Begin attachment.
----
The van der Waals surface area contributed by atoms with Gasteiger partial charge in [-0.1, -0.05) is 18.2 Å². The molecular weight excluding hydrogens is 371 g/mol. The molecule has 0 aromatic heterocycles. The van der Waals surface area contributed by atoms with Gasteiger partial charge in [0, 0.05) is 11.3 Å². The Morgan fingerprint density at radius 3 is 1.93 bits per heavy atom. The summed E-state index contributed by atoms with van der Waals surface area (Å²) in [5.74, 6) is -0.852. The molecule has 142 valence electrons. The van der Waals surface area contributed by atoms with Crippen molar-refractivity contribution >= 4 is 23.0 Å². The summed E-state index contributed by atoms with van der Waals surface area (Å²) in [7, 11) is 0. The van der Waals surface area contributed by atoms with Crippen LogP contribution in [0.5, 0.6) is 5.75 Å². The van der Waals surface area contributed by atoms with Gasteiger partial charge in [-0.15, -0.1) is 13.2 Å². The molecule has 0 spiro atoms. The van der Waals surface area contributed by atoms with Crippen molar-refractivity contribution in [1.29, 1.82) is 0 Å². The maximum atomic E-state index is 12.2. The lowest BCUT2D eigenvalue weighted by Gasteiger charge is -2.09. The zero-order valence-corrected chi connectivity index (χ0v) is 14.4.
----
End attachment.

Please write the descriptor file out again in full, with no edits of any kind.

The van der Waals surface area contributed by atoms with Gasteiger partial charge in [-0.1, -0.05) is 18.2 Å². The molecular weight excluding hydrogens is 371 g/mol. The molecule has 0 aromatic heterocycles. The van der Waals surface area contributed by atoms with Gasteiger partial charge in [0, 0.05) is 11.3 Å². The Morgan fingerprint density at radius 3 is 1.93 bits per heavy atom. The summed E-state index contributed by atoms with van der Waals surface area (Å²) in [5.74, 6) is -0.852. The molecule has 142 valence electrons. The van der Waals surface area contributed by atoms with Crippen molar-refractivity contribution >= 4 is 23.0 Å². The summed E-state index contributed by atoms with van der Waals surface area (Å²) in [7, 11) is 0. The van der Waals surface area contributed by atoms with Crippen LogP contribution in [0.5, 0.6) is 5.75 Å². The van der Waals surface area contributed by atoms with Gasteiger partial charge in [-0.15, -0.1) is 13.2 Å². The molecule has 0 spiro atoms. The van der Waals surface area contributed by atoms with Crippen molar-refractivity contribution in [1.29, 1.82) is 0 Å². The maximum atomic E-state index is 12.2. The lowest BCUT2D eigenvalue weighted by Gasteiger charge is -2.09. The zero-order valence-corrected chi connectivity index (χ0v) is 14.4.